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Egypt deploys army as protests rage in Tahrir Square

By Mohamed Fadel Fahmy, CNN
Protesters throw stones at riot police during clashes in Tahrir Square in Cairo, Egypt, during the early hours of June 29.
Protesters throw stones at riot police during clashes in Tahrir Square in Cairo, Egypt, during the early hours of June 29.
STORY HIGHLIGHTS
  • NEW: An opposition group demands that officials be sacked over the crackdown
  • Hundreds of people are treated at the scene and dozens end up in hospitals
  • Police use tear gas and rubber bullets against protesters
  • Tahrir Square was the heart of the revolt against then-President Hosni Mubarak

Cairo (CNN) -- Egypt sent hundreds of troops with armored vehicles onto the streets Wednesday to protect the Ministry of the Interior, the army taking over from the police, as anti-government protests raged.

The confrontations began when a planned memorial for people killed in Egypt's revolution earlier this year turned into an angry demonstration against the country's interim military government.

Clashes began Tuesday afternoon and continued overnight and into Wednesday, with intense confrontations between relatives of victims on one side and security forces on the other.

Many Egyptians are angry at the slow pace of change since President Hosni Mubarak resigned on February 11 after protests.

A group called the January 25 coalition issued a range of demands Wednesday night, a day after the demonstrations began.

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They called for the "speedy trial of snipers and killers of protesters, the removal of Cairo's head of security and the official spokesman of the Ministry of Interior" and "an immediate investigation in the events of last night."

The group, named for the day anti-government protests began this year, also called for the release of detainees held overnight and the "immediate expulsion of security officers who continue to butcher and kill Egyptian people," among other demands.

Protesters burned tires and threw Molotov cocktails, and police responded with tear gas, bullets and pellets in the biggest demonstrations in Cairo in months.

But despite the efforts of police, demonstrators maintained their positions in Cairo's Tahrir Square, increasing their numbers to about 2,000.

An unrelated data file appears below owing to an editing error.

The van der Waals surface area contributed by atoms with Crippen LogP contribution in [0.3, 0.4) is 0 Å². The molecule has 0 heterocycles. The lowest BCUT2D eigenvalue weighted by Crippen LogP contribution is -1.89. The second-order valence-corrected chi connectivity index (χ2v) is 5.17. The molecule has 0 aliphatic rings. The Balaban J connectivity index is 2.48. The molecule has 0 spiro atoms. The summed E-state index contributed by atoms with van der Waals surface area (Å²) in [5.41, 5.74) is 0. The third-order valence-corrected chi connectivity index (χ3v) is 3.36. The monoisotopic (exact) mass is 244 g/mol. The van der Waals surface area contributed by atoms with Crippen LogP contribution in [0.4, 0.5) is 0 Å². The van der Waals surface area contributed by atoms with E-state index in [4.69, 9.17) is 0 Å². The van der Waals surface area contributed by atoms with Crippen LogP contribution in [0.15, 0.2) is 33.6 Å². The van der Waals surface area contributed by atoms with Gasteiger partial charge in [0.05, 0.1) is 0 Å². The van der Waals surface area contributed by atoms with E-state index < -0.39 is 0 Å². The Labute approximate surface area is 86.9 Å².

Dr. Hatem Ashraf, the minister of health, said 75 people were admitted to hospitals, with 10 still there after 65 people were treated and released.

Ministry spokesman Dr. Adel Al Adawy said earlier that 32 police officers were injured and more than 590 people were treated at the scene of the clashes. Some 23 ambulances were running to help care for the wounded, he said.

Nine people were arrested, said Alla Mahmoud, a spokesman for the Ministry of Interior.

"Thugs carrying swords and weapons infiltrated the protesters and attacked the Ministry of Interior with Molotov cocktails and rocks," Mahmoud said.

A makeshift clinic was established in a nearby mosque where dozens of people were treated for minor wounds and fatigue from inhaling tear gas. Many people were seen bleeding from their heads and had suffered bullet wounds to the chest and face.

Several thousand protesters chanted against Gen. Mohamed Hussein Tantawi, who heads the Supreme Council of the Egyptian Armed Forces. The council has been running the country since Mubarak was forced to step down.

The council said the demonstrations "have no excuse but to destabilize the security and stability of Egypt."

The armed forces statement urged "the great Egyptian people... not to follow these calls... for the sake of the security and safety of Egypt in these difficult circumstances."

Ambulances streamed out of the square in the aftermath, transporting protesters to hospitals, while others were treated on the scene.

Noor Noor, the son of presidential candidate Ayman Noor, was seen bleeding with a serious injury to his eye and was later transferred to the hospital.

The protesters blocked the entrances to the square as calls were made on the Internet for more people to join the cause.

The imam of the nearby Omar Makram Mosque called via loud speaker for police to stop attacking the protesters, saying Tahrir Square belonged to "the revolutionaries." He also urged the demonstrators to go home.

By late afternoon Wednesday, the square that was the center of the revolution was no longer blocked, but demonstrators remained at the Interior Ministry, the focus of much of the anger.

The human rights group Amnesty International has estimated at least 840 people were killed and more than 6,000 wounded during the 18-day revolution that began in late January.

The military-led government that took over when Mubarak resigned has been prosecuting several former officials accused of ordering security forces to fire on protesters.

A police officer accused of killing 20 protesters during a January 28 demonstration has been sentenced to death. Former Interior Minister Habib El Adly has been sentenced to 12 years for corruption charges but still awaits the verdict for the charge of killing protesters.

Mubarak is scheduled to face the Cairo Criminal Court on August 3 on charges of corruption and deaths of protesters, the justice department said Wednesday.

Egypt's military rulers have set parliamentary elections for September. Protests have continued in the months since Mubarak's ouster as Egyptians have demanded speedier reforms and economic improvements.

CNN's Amir Ahmed and Journalist Hamdi Alkhshali contributed to this report.

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